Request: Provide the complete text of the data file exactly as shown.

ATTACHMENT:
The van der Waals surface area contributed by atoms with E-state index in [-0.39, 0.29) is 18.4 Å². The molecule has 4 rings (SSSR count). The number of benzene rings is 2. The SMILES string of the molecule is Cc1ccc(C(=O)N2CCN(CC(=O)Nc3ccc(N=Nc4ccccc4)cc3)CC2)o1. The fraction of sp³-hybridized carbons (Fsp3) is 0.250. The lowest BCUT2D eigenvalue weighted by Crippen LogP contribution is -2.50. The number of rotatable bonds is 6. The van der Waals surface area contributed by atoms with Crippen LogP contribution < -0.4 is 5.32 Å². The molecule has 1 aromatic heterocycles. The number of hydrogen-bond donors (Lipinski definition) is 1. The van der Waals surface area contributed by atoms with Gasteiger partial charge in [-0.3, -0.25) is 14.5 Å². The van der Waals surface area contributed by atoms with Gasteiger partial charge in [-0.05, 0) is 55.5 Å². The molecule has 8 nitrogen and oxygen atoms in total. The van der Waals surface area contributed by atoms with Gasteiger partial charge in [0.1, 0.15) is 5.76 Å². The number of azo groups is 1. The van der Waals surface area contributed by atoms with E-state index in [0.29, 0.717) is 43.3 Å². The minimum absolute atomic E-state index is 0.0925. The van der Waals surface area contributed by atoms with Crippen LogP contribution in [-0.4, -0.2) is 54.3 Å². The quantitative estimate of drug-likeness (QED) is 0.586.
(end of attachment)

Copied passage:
The van der Waals surface area contributed by atoms with E-state index in [-0.39, 0.29) is 18.4 Å². The molecule has 4 rings (SSSR count). The number of benzene rings is 2. The SMILES string of the molecule is Cc1ccc(C(=O)N2CCN(CC(=O)Nc3ccc(N=Nc4ccccc4)cc3)CC2)o1. The fraction of sp³-hybridized carbons (Fsp3) is 0.250. The lowest BCUT2D eigenvalue weighted by Crippen LogP contribution is -2.50. The number of rotatable bonds is 6. The van der Waals surface area contributed by atoms with Crippen LogP contribution < -0.4 is 5.32 Å². The molecule has 1 aromatic heterocycles. The number of hydrogen-bond donors (Lipinski definition) is 1. The van der Waals surface area contributed by atoms with Gasteiger partial charge in [-0.3, -0.25) is 14.5 Å². The van der Waals surface area contributed by atoms with Gasteiger partial charge in [-0.05, 0) is 55.5 Å². The molecule has 8 nitrogen and oxygen atoms in total. The van der Waals surface area contributed by atoms with Gasteiger partial charge in [0.1, 0.15) is 5.76 Å². The number of azo groups is 1. The van der Waals surface area contributed by atoms with E-state index in [0.29, 0.717) is 43.3 Å². The minimum absolute atomic E-state index is 0.0925. The van der Waals surface area contributed by atoms with Crippen LogP contribution in [-0.4, -0.2) is 54.3 Å². The quantitative estimate of drug-likeness (QED) is 0.586.